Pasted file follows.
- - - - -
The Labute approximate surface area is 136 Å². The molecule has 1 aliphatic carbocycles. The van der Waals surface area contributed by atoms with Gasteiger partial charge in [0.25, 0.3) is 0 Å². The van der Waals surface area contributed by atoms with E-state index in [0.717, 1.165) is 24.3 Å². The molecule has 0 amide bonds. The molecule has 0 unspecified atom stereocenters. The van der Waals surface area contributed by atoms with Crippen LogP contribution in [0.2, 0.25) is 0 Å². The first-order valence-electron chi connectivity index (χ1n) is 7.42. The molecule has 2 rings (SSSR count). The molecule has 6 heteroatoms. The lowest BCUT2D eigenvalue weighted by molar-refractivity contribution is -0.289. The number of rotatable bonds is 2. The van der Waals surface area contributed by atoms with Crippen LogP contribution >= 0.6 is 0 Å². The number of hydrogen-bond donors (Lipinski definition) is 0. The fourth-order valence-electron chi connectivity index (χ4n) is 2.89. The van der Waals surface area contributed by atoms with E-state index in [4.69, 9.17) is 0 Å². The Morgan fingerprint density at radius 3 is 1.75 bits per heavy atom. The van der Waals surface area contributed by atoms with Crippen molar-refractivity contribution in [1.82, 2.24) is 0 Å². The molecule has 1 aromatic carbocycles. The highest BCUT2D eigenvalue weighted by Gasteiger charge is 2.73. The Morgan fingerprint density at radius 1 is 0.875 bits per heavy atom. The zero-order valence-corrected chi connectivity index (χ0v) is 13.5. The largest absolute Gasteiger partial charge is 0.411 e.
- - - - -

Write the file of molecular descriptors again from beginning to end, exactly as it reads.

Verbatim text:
The Labute approximate surface area is 136 Å². The molecule has 1 aliphatic carbocycles. The van der Waals surface area contributed by atoms with Gasteiger partial charge in [0.25, 0.3) is 0 Å². The van der Waals surface area contributed by atoms with E-state index in [0.717, 1.165) is 24.3 Å². The molecule has 0 amide bonds. The molecule has 0 unspecified atom stereocenters. The van der Waals surface area contributed by atoms with Crippen LogP contribution in [0.2, 0.25) is 0 Å². The first-order valence-electron chi connectivity index (χ1n) is 7.42. The molecule has 2 rings (SSSR count). The molecule has 6 heteroatoms. The lowest BCUT2D eigenvalue weighted by molar-refractivity contribution is -0.289. The number of rotatable bonds is 2. The van der Waals surface area contributed by atoms with Crippen LogP contribution >= 0.6 is 0 Å². The number of hydrogen-bond donors (Lipinski definition) is 0. The fourth-order valence-electron chi connectivity index (χ4n) is 2.89. The van der Waals surface area contributed by atoms with E-state index in [4.69, 9.17) is 0 Å². The Morgan fingerprint density at radius 3 is 1.75 bits per heavy atom. The van der Waals surface area contributed by atoms with Crippen molar-refractivity contribution in [1.82, 2.24) is 0 Å². The molecule has 1 aromatic carbocycles. The highest BCUT2D eigenvalue weighted by Gasteiger charge is 2.73. The Morgan fingerprint density at radius 1 is 0.875 bits per heavy atom. The zero-order valence-corrected chi connectivity index (χ0v) is 13.5. The largest absolute Gasteiger partial charge is 0.411 e.